After a few smallish pieces, I was asked - by the reviews editor, Geoff Barton, I think - to go up to Manchester (courtesy of EMI and with a press officer whose name escapes me but who was not at all keen on punk) to write about the Anarchy show there. I guess they knew that I was friends with Joe and Glen and would get the inside track. Which was ... true for Glen but not for Joe who at that time was embarrassed by his past and tried to have me thrown off the coach. Glen pulled rank, told Joe that the Pistols were the headline act and that I could stay. I remember no more of the show than I wrote at the time. You can read the piece on rocksbackpages.com.

Pete SilvertonWhat was the atmosphere like between the bands & did this change as the tour progressed?

I only spent that night with them - though I would have seen them when they came back to London, both during the tour and when it was over. So my thoughts are more surmise and interpreting echoes than direct observation. I do, though, think the other bands began to envy the Pistols - which is not a bad thing but a good thing. It's what gave them their drive - both to become successful (in their own terms and in the wider world) and to realise/embrace the fact that doing that involved becoming themselves. As the Pistols realised that they were special, so The Clash (in particular) realised how they had to become their own special. They'd known it before, of course, but now they really knew it and, if they forgot for a moment, their various managers and helpmeets would remind them.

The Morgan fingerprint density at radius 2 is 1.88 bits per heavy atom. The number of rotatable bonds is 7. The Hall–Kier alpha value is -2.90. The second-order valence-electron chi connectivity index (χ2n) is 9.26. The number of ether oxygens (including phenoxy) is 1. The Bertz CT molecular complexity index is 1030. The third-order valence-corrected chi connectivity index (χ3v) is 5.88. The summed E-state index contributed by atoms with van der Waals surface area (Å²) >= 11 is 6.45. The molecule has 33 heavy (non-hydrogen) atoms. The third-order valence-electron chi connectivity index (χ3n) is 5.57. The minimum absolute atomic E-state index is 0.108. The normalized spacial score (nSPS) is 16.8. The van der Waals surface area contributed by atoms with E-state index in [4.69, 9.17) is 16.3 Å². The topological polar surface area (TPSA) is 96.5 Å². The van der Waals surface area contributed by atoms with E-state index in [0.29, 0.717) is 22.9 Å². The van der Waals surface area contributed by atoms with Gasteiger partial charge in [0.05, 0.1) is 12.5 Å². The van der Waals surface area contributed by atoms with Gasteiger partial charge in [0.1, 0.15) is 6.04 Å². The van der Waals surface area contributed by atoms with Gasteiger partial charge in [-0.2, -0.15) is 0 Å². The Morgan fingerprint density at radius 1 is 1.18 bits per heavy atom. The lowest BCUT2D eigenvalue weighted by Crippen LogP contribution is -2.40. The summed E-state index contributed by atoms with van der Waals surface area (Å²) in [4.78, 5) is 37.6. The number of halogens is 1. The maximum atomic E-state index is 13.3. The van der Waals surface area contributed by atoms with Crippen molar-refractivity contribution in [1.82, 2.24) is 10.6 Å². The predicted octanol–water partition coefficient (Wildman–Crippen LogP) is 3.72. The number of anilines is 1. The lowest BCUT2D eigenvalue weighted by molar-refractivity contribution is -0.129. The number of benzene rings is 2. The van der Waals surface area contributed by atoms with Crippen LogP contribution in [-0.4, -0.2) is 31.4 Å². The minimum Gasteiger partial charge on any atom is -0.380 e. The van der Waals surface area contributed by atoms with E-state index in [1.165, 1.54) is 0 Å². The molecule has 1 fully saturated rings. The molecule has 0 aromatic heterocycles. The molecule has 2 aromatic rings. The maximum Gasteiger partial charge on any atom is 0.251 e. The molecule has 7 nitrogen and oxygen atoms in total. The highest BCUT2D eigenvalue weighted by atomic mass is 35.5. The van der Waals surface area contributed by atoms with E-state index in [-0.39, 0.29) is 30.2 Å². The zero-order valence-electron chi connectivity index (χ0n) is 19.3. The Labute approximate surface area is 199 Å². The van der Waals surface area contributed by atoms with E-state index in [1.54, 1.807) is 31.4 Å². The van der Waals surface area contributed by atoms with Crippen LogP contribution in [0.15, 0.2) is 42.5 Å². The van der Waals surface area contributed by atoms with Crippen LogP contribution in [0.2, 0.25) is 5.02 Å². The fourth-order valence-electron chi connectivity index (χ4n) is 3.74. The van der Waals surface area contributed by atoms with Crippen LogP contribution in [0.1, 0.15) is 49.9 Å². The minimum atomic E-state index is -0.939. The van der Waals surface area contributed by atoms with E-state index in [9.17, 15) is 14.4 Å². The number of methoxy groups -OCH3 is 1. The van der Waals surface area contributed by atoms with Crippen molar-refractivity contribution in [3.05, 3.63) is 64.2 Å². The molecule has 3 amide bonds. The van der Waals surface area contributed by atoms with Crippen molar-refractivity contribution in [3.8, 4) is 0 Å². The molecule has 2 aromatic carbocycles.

How did the post-Grundy controversy affect the Pistols themselves during the tour?

Although I saw little of them on tour, the obvious changes were the obvious ones. They turned in, both on themselves and away from each other. The whole thing was such a florid moral panic that it is quite hard even to evoke a feeling of what it was like at the time. Not to exaggerate but the late 1970s was a time when things felt apocalyptic. The miners' strikes, the IRA bombs, the repeated elections, the rising unemployment (and inflation), the recent memory of the Vietnam War (and the protests against it), the rise (or at least the apparent rise) of the National Front etc etc.